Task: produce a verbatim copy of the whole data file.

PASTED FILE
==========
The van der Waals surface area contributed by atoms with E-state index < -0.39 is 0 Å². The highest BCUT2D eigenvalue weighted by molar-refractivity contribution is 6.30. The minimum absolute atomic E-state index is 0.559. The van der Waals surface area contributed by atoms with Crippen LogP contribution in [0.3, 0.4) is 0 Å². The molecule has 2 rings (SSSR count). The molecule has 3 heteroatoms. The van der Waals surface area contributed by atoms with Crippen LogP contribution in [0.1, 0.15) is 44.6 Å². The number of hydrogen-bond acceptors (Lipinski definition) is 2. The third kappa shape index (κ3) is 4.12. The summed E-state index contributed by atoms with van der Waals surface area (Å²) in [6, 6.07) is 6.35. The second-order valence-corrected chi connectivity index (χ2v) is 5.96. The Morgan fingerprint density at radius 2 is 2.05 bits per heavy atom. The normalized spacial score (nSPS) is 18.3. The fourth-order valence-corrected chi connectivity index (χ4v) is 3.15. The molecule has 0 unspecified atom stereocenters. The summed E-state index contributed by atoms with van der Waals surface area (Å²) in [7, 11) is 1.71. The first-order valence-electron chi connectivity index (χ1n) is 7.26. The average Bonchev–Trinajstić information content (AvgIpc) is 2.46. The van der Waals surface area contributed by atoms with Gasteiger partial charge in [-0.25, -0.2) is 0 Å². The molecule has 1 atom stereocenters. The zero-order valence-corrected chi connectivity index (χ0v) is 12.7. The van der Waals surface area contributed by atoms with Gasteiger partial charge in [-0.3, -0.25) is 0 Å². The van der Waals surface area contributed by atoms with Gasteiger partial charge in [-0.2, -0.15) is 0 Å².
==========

The van der Waals surface area contributed by atoms with E-state index < -0.39 is 0 Å². The highest BCUT2D eigenvalue weighted by molar-refractivity contribution is 6.30. The minimum absolute atomic E-state index is 0.559. The van der Waals surface area contributed by atoms with Crippen LogP contribution in [0.3, 0.4) is 0 Å². The molecule has 2 rings (SSSR count). The molecule has 3 heteroatoms. The van der Waals surface area contributed by atoms with Crippen LogP contribution in [0.1, 0.15) is 44.6 Å². The number of hydrogen-bond acceptors (Lipinski definition) is 2. The third kappa shape index (κ3) is 4.12. The summed E-state index contributed by atoms with van der Waals surface area (Å²) in [6, 6.07) is 6.35. The second-order valence-corrected chi connectivity index (χ2v) is 5.96. The Morgan fingerprint density at radius 2 is 2.05 bits per heavy atom. The normalized spacial score (nSPS) is 18.3. The fourth-order valence-corrected chi connectivity index (χ4v) is 3.15. The molecule has 0 unspecified atom stereocenters. The summed E-state index contributed by atoms with van der Waals surface area (Å²) in [7, 11) is 1.71. The first-order valence-electron chi connectivity index (χ1n) is 7.26. The average Bonchev–Trinajstić information content (AvgIpc) is 2.46. The van der Waals surface area contributed by atoms with Gasteiger partial charge in [-0.25, -0.2) is 0 Å². The molecule has 1 atom stereocenters. The zero-order valence-corrected chi connectivity index (χ0v) is 12.7. The van der Waals surface area contributed by atoms with Gasteiger partial charge in [-0.3, -0.25) is 0 Å². The van der Waals surface area contributed by atoms with Gasteiger partial charge in [-0.2, -0.15) is 0 Å².